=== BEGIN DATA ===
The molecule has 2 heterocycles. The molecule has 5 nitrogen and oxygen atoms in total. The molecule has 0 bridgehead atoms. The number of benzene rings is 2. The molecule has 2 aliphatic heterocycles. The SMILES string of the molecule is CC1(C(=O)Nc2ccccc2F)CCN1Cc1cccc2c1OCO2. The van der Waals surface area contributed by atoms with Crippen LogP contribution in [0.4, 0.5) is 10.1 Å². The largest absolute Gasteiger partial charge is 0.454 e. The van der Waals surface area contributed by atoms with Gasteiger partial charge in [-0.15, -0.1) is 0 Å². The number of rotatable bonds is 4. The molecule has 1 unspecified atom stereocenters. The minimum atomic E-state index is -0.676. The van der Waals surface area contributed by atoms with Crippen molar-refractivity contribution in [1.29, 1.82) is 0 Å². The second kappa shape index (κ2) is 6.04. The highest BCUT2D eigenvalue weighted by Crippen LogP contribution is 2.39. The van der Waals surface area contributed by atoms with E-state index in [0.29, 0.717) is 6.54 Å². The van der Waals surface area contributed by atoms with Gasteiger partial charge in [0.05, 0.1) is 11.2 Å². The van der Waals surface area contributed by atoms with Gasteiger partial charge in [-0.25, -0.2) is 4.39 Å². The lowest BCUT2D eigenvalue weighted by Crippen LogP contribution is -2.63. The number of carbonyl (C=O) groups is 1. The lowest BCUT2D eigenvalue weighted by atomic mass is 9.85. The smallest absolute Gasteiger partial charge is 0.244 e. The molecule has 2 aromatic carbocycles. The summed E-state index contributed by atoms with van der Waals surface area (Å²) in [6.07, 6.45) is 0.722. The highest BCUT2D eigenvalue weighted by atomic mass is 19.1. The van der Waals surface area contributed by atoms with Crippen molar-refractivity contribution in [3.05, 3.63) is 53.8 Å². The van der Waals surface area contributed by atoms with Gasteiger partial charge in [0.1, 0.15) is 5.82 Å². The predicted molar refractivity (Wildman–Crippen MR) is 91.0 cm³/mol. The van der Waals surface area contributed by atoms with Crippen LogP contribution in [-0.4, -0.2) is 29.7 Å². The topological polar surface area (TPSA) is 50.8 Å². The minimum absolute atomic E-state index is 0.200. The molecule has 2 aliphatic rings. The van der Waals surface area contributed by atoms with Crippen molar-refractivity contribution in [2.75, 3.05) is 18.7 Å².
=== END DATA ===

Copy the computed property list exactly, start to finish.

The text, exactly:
The molecule has 2 heterocycles. The molecule has 5 nitrogen and oxygen atoms in total. The molecule has 0 bridgehead atoms. The number of benzene rings is 2. The molecule has 2 aliphatic heterocycles. The SMILES string of the molecule is CC1(C(=O)Nc2ccccc2F)CCN1Cc1cccc2c1OCO2. The van der Waals surface area contributed by atoms with Crippen LogP contribution in [0.4, 0.5) is 10.1 Å². The largest absolute Gasteiger partial charge is 0.454 e. The van der Waals surface area contributed by atoms with Gasteiger partial charge in [-0.15, -0.1) is 0 Å². The number of rotatable bonds is 4. The molecule has 1 unspecified atom stereocenters. The minimum atomic E-state index is -0.676. The van der Waals surface area contributed by atoms with Crippen molar-refractivity contribution in [1.29, 1.82) is 0 Å². The second kappa shape index (κ2) is 6.04. The highest BCUT2D eigenvalue weighted by Crippen LogP contribution is 2.39. The van der Waals surface area contributed by atoms with E-state index in [0.29, 0.717) is 6.54 Å². The van der Waals surface area contributed by atoms with Gasteiger partial charge in [0.05, 0.1) is 11.2 Å². The van der Waals surface area contributed by atoms with Gasteiger partial charge in [-0.25, -0.2) is 4.39 Å². The lowest BCUT2D eigenvalue weighted by Crippen LogP contribution is -2.63. The number of carbonyl (C=O) groups is 1. The lowest BCUT2D eigenvalue weighted by atomic mass is 9.85. The smallest absolute Gasteiger partial charge is 0.244 e. The molecule has 2 aromatic carbocycles. The summed E-state index contributed by atoms with van der Waals surface area (Å²) in [6.07, 6.45) is 0.722. The highest BCUT2D eigenvalue weighted by atomic mass is 19.1. The van der Waals surface area contributed by atoms with Crippen molar-refractivity contribution in [3.05, 3.63) is 53.8 Å². The van der Waals surface area contributed by atoms with Gasteiger partial charge in [0.1, 0.15) is 5.82 Å². The predicted molar refractivity (Wildman–Crippen MR) is 91.0 cm³/mol. The van der Waals surface area contributed by atoms with Crippen LogP contribution in [-0.4, -0.2) is 29.7 Å². The topological polar surface area (TPSA) is 50.8 Å². The minimum absolute atomic E-state index is 0.200. The molecule has 2 aliphatic rings. The van der Waals surface area contributed by atoms with Crippen molar-refractivity contribution in [2.75, 3.05) is 18.7 Å².